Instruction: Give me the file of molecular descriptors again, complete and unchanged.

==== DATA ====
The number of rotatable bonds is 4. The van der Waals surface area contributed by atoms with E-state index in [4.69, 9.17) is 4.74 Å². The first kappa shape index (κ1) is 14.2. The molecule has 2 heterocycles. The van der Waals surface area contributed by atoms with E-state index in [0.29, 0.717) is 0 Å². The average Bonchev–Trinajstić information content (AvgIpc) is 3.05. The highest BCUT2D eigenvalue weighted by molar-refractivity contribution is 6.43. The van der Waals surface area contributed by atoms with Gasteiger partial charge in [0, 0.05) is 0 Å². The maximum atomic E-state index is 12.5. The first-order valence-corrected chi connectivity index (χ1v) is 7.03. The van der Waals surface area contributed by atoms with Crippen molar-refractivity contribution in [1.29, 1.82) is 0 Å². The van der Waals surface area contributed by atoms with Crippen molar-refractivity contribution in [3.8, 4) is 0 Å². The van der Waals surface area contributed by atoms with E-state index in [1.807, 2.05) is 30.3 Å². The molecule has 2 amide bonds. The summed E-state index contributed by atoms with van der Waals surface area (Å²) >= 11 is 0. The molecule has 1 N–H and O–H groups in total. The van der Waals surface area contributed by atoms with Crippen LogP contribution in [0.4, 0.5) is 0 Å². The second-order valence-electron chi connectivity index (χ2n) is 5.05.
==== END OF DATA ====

The number of rotatable bonds is 4. The van der Waals surface area contributed by atoms with E-state index in [4.69, 9.17) is 4.74 Å². The first kappa shape index (κ1) is 14.2. The molecule has 2 heterocycles. The van der Waals surface area contributed by atoms with E-state index in [0.29, 0.717) is 0 Å². The average Bonchev–Trinajstić information content (AvgIpc) is 3.05. The highest BCUT2D eigenvalue weighted by molar-refractivity contribution is 6.43. The van der Waals surface area contributed by atoms with Gasteiger partial charge in [0, 0.05) is 0 Å². The maximum atomic E-state index is 12.5. The first-order valence-corrected chi connectivity index (χ1v) is 7.03. The van der Waals surface area contributed by atoms with Crippen molar-refractivity contribution in [1.29, 1.82) is 0 Å². The van der Waals surface area contributed by atoms with Crippen molar-refractivity contribution in [3.8, 4) is 0 Å². The van der Waals surface area contributed by atoms with E-state index in [1.807, 2.05) is 30.3 Å². The molecule has 2 amide bonds. The summed E-state index contributed by atoms with van der Waals surface area (Å²) >= 11 is 0. The molecule has 1 N–H and O–H groups in total. The van der Waals surface area contributed by atoms with Crippen LogP contribution in [0.4, 0.5) is 0 Å². The second-order valence-electron chi connectivity index (χ2n) is 5.05.